Advice from your friendly neighborhood blogger
So, you're running for office and you think the internet can help. Well, maybe it can, maybe it can't.
As I was checking returns Wednesday morning, I noticed that some of the most active internet candidates got their asses stomped. They had sent tons of press releases, blogged, and in one case, sucked up in person. Yet, I didn't write a word on their races.
Because their campaigns sucked. Or I didn't care about them. Or they were 2500 miles away. In short, they wanted my attention because I run a "well-trafficked national blog", what ever that means. But they didn't get it. Vote Vets did. Various stories on Lamont and Webb and Steele did. Why? Because they were better stories.
In the future, the Lamont campaign will be used as a model for internet outreach, and it's director Tim Tagaris will be a wealthy consultant. Why? Because they actually chose to work with bloggers like they did the other media.
And most importantly, they coordinated their work with each other.
So here are some helpful tips
1) Fundraising has limits
We are not your bank. It is not our job to give you money. You need to be as creative online as off in raising cash. You need to ask for money in ways which will make people give it to you. Which means explaining what you stand for and what you plan to do in office. We like fighters. The harder you fight, the more support you get.
2) Target your audience.
I don't live in Montana. I don't care about your governor's race. You need to reach the people who do care about such things. Local blogs have local audiences and local messages. Don't just think a Kos diary will solve your problems. Local blogs are run by people with local concerns and may be more than willing to support you and your campaign.
3) Blogging is a tool, not a way of life.
Juse because you blog, it doesn't mean that people will flock to you. It's simply a way to communicate with people online. Not a magic tool which will make unicorns appear riding the waves from Atlantis. If you can communicate well, it will help you. If not, it can hurt you and your campaign
4) There are two kinds of bloggers
You have activists bloggers, who want to work with you, and reporter bloggers, who will listen to your side. There is a difference. Josh Marshall vs Kos is a good example. Josh doesn't raise money, doesn't push candidates. Kos does. Some days it's real hard to tell the difference between the two, but Josh isn't going to push your campaign and Kos will. Both may be of use to your campaign, but they play by different rules.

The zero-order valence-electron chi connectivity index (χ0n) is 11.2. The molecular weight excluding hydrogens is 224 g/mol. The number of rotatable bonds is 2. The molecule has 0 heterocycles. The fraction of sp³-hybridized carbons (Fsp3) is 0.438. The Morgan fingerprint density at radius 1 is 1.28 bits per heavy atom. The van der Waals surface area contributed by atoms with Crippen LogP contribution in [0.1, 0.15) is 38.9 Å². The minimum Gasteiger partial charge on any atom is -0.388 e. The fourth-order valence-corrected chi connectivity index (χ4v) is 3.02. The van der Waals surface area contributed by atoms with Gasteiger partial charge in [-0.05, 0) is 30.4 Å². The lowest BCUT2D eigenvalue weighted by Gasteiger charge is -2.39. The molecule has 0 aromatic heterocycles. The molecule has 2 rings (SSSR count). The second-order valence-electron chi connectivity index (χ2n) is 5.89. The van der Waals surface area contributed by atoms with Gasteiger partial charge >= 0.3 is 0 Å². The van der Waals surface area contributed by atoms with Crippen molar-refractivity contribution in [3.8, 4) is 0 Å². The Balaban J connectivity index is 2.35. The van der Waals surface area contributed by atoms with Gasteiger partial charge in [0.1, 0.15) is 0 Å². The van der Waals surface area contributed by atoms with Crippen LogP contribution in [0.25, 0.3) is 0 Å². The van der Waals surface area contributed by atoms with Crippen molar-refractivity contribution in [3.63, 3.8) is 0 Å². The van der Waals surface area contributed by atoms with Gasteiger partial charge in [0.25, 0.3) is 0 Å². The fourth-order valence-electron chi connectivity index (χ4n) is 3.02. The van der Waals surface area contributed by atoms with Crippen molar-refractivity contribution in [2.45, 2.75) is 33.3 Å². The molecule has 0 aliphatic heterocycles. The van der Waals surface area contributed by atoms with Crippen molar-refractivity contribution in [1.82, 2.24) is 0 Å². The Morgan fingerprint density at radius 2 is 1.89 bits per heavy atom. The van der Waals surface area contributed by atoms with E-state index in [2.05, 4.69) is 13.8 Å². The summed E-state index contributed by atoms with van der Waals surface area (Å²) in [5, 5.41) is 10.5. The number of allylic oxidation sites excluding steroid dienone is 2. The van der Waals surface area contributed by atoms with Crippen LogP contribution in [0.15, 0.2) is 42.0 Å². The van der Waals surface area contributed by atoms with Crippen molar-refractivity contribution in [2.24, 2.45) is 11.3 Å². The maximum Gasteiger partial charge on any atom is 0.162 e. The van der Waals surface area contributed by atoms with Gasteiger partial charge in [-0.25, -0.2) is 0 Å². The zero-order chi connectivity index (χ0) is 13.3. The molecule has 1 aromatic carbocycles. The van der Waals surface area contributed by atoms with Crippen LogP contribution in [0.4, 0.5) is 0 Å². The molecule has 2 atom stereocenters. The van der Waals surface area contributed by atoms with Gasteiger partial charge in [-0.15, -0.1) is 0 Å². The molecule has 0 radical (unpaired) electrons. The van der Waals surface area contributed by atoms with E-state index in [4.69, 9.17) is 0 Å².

When you deal with them, realize both are independent organs. You can't coopt them.
However, Kos is a community site, while Marshall is an editor. Which means they approach the news in a different way. Kos is self correcting, Marshall is editing. There is a difference.
5) There are three kinds of sites
Sole proprietorships-sites run by a single person, like Majikthiese, Escaton, Ezra Klein or Jesus's General. They may have guest posters from time to time, but it is the vision of one person and their ideas.
Group blogs-Technically, this is a group blog, with me and Jen consisting of the group. It may seem like a sole proprietorship, since I do most of the work, but Jen posts her own opinions, which may or may not match mine. Corrente, Pandagon, First Draft, Firedoglake are group blogs with a variety of opinions. The difference is that there are multiple voices and ideas expressed on the site within a common agreement on direction and general politics. This site is liberal, pro-union, pro-choice, but we differ on the details.
Community blogs-Kos is the largest and best known. A community site draws in a lot of different voices and basically exists as an online gathering place. It isn't centrally directed. You can have supporters and opponents on the same site.
6) Being online has to relate to being offline
There isn't a day when I don't get e-mail from minor candidates who expect that because they cultivate bloggers, that they will get a boost in their campaign.
Which is a mistake.
The Lamont campaign tied their online activities to support their offline activities. Bloggers came up with a devestating float called the Kiss which dogged Lieberman. That doesn't mean the campaign had anything to do with it. But they used their website as a way to get people to move from the computer to the street. Which is what a good campaign site has to do. It has to get people to act offline. Which means that they have to make it easy to volunteer locally and take action.
You have to inspire people to act. Without that, a blog is useless.
7) Blogggers are independent actors
They don't work for you. Which is good. Because you aren't responsible for what they write or say. Make that clear from the begining and you will save yourself a lot of trouble.
posted by Steve @ 12:55:00 PM